Roark goes four scoreless as USA advances to WBC final

WEST PALM BEACH, Fla. - If anyone was worried about how things would go for Tanner Roark in last night's World Baseball Classic semifinal - whether those who feared the right-hander was an underwhelming choice to start for Team USA or those who feared something might happen to negatively impact his preparation for the Nationals season - rest assured all went about as swimmingly as could have been hoped.

Roark tossed four scoreless innings, needing only 48 pitches to carve his way through Japan's potent lineup and put Team USA in position to emerge victorious in Los Angeles.

Which the Americans did, taking the lead for good on Adam Jones' RBI groundout in the top of the eighth and then hanging on for a 2-1 win that puts them in tonight's championship game at Dodger Stadium against Puerto Rico.

Roark didn't figure into the final decision. Though he departed with the U.S. leading 1-0, reliever Nate Jones gave up the tying run on a solo homer in the sixth. But Roark more than held up his part of the bargain, delivering a big-time performance on a big stage.

roark-team-usa.png"He was the guy that I wanted all along for this thing," USA manager Jim Leyland told reporters afterward. "I've seen him from afar quite a bit, and he was a guy that stuck with us, and I respect him. I felt great about it. I told everybody last night, I felt great about my starting pitcher tonight. For once in my life, I was proved to be right."

Despite having pitched only 1 1/3 innings in the last two weeks, Roark showed few (if any) signs of rust. He threw first-pitch strikes to nine of the 15 batters he faced, induced plenty of weak grounders and was efficient throughout the outing.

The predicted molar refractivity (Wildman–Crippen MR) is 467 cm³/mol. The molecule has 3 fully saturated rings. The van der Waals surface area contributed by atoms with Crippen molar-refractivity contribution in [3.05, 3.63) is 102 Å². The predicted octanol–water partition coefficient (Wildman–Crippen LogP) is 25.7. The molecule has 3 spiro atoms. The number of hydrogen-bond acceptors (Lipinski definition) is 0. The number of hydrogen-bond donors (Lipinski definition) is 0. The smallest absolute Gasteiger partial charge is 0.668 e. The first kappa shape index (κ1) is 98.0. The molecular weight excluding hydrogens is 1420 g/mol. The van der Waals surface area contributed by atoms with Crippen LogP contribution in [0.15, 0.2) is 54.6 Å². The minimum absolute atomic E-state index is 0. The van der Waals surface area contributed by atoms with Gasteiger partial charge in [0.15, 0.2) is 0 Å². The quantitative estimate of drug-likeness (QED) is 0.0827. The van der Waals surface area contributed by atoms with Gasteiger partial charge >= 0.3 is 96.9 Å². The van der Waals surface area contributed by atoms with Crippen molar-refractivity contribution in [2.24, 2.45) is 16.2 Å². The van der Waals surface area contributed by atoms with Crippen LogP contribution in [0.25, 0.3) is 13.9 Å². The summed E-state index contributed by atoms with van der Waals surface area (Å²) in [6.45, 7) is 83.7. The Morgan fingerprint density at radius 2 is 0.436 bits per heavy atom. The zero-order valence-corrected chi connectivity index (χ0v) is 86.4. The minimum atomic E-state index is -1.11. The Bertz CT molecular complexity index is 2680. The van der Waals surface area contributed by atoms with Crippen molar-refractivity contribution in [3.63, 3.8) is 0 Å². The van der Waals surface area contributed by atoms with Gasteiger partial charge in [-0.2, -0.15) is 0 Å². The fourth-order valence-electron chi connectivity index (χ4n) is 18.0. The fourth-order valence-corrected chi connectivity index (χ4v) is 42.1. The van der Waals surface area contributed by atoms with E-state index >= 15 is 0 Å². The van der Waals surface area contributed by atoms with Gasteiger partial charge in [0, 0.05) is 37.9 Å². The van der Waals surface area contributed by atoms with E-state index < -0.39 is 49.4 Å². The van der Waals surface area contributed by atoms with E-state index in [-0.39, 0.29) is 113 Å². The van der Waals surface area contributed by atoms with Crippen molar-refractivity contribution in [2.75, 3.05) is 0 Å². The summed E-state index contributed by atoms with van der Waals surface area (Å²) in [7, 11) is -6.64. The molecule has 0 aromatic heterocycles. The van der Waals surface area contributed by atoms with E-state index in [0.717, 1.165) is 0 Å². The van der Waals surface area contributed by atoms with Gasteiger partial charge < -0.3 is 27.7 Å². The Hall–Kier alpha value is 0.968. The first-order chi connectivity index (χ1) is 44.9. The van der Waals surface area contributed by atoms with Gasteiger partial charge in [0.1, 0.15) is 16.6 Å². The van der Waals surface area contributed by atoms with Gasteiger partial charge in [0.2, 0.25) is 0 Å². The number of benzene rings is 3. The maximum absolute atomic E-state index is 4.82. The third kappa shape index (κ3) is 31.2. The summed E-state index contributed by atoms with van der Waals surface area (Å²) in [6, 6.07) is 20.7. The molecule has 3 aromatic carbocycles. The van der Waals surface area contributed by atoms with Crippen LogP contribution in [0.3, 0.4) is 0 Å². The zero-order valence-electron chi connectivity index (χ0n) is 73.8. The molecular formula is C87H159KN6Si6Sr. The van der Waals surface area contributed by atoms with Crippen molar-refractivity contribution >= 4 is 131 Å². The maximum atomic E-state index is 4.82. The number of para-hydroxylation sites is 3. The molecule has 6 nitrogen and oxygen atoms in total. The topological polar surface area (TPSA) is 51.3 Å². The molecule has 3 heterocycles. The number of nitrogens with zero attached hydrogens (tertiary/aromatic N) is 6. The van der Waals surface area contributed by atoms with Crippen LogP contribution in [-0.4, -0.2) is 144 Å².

That was particularly important for the right-hander. Because of his lack of recent work, Roark was on a tighter pitch count than other starters in the WBC, who by rule were allowed to throw as many as 95 pitches in the semifinal round.

In throwing only 48 pitches through four innings, though, Roark both gave Leyland what he needed and gave the Nationals no reason to worry about his health.

"Unfortunately, I had ... 50 was my max because I haven't thrown in nine days," Roark told reporters. "I haven't faced live hitters for nine days or so, so that brought the pitch count down a little bit. I felt good enough to stay out there."

Roark, who threw 57 pitches in his last Grapefruit League start on March 5, will return to West Palm Beach later this week and should slide into the Nationals rotation Sunday, at which point he can begin to build his workload back up again.

Roark would then make one more exhibition start against the Red Sox - either March 30 in Fort Myers or March 31 at Nationals Park - before making his regular season debut April 5 against the Marlins (following projected opening day starter Stephen Strasburg in the rotation).

Nationals teammate Daniel Murphy watched the entire game from the Americans' bench, once again not a part of Leyland's lineup and not used in a reserve role. Murphy has played in only two of Team USA's seven WBC games, only one of the last six.

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